“An ignorant observer might conclude that the goal of the activists has little to do with helping Palestinians and everything to do with demonizing Israel.”
Khan Yunis, Gaza Strip, July 10 – Analysts are struggling to explain the puzzling absence of aid flotillas carrying precious fuel for the electricity-generating plants in this coastal territory, given the noise international activists have made regarding the horrors resulting from Israel’s naval blockade.
Israel ceased supplying the fuel when the Fatah-run Palestinian Authority stopped paying for it last month, in a move calculated by the ruling Fatah faction among the Palestinians to apply pressure on the Hamas movement that runs Gaza. While some internal Palestinian propaganda and other Arab media items have sought to blame Israel for the fuel crisis, as well as for Fatah’s refusal to allow medicines into the territory or patients out, the perfunctory anti-Israel rhetoric has convinced few Palestinians, let alone Gazans who stands behind the decision. With the welfare of Gaza residents so prominent in the hearts and minds of worldwide activists, experts find themselves at a loss to make heads or tails of both the silence on the part of those righteous individuals and groups, and the lack of efforts to organize maritime relief efforts.
“I’m not sure what lies behind this deafening silence,” wondered Avi Uss, a fellow with the Brookings Institution. “We know that human rights activists and groups place great emphasis on the welfare of Palestinians when Israel makes any move that might adversely affect them, so my colleagues and I expected those vaunted principles to come into play now that the Gaza Strip is suffering a massive electricity shortage right when the need for air conditioning is at its most acute. But crickets. We’re stumped.” The Middle East has seen nearly two weeks of unusually high temperatures.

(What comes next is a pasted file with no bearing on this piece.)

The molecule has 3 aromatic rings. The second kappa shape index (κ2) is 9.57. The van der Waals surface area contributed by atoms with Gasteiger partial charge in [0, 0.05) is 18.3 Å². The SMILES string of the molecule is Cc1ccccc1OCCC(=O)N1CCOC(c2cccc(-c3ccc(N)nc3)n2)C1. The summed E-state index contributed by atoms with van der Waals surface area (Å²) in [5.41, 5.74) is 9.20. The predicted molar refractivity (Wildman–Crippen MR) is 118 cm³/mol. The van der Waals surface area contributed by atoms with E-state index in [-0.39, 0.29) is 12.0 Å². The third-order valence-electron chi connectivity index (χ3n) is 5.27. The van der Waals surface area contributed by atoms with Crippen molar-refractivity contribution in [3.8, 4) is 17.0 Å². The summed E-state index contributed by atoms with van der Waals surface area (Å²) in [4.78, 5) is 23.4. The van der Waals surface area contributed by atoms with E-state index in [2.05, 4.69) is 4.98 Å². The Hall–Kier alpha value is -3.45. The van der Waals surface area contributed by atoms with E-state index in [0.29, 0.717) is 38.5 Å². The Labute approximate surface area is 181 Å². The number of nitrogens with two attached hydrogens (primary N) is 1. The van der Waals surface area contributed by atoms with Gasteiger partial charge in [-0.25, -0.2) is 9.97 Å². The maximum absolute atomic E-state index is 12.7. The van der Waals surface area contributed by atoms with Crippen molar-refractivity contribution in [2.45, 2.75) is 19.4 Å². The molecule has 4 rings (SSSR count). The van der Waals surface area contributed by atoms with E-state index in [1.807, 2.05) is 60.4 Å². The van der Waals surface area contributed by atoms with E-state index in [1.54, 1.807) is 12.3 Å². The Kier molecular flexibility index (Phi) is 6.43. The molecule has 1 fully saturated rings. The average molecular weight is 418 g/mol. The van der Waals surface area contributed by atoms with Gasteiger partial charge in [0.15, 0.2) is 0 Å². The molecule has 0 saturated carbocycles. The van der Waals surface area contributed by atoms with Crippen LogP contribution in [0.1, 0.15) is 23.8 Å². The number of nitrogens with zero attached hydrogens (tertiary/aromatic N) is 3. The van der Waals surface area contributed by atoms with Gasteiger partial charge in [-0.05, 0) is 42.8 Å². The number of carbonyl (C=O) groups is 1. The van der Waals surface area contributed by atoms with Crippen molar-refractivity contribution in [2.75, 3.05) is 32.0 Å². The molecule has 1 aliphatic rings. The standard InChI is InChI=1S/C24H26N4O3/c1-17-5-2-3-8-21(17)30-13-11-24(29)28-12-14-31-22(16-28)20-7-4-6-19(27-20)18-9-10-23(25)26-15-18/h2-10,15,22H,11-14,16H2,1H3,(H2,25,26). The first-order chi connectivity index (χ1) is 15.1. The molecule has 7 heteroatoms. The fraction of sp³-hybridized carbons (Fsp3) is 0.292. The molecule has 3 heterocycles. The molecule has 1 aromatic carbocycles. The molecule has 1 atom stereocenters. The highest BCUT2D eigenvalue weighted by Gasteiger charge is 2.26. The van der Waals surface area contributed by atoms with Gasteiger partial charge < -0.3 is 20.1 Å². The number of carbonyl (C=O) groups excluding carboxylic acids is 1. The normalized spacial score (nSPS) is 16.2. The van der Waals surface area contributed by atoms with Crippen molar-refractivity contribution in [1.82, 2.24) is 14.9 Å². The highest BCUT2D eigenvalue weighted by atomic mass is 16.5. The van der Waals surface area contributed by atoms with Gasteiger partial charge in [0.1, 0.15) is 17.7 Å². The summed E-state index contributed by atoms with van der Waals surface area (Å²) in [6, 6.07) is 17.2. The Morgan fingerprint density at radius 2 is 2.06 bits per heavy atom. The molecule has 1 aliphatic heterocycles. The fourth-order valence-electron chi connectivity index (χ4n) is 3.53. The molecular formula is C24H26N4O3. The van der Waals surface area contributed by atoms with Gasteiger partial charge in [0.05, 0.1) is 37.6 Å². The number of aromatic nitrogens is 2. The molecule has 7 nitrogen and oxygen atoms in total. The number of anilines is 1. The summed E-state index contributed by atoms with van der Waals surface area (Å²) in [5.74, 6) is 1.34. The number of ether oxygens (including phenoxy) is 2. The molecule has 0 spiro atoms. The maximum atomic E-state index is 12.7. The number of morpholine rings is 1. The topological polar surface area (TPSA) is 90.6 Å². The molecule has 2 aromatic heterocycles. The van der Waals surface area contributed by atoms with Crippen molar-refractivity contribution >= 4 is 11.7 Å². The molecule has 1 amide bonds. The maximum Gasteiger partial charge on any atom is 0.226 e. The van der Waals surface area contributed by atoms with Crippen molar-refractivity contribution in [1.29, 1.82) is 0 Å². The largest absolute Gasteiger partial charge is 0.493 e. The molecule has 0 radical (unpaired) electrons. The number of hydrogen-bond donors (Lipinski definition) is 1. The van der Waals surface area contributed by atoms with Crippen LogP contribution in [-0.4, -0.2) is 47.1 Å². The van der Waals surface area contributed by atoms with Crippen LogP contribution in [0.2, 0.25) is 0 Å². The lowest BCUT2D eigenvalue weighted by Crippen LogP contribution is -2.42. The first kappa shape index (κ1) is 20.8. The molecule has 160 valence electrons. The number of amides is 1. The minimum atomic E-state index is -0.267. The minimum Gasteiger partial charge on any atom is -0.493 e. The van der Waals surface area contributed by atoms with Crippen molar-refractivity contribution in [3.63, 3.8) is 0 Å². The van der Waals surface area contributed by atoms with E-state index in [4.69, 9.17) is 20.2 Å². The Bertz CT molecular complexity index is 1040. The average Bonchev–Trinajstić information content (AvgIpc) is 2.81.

When previous flotillas approached Gaza, Israel assured activists that any aid packages would be transferred to Gaza through Israel, and such a transfer would be accomplished more efficiently by delivering the goods via an Israeli port, rather than challenging the military blockade imposed to prevent Hamas from obtaining weapons to use against Israel. Journalists who attempted to contact activists who previously sought to organize aid flotillas could not manage to elicit straight answers as to why no such shipments have been arranged for the suffering Gazans.
“An ignorant observer might conclude that the goal of the activists has little to do with helping Palestinians and everything to do with demonizing Israel,” concurred Middle East Policy Analysts fellow Noah Duh. “But of course it would be ignorant to suggest that. Everyone who isn’t ignorant knows you’re not allowed to question the motives, sincerity, or rigor of human rights activists.”
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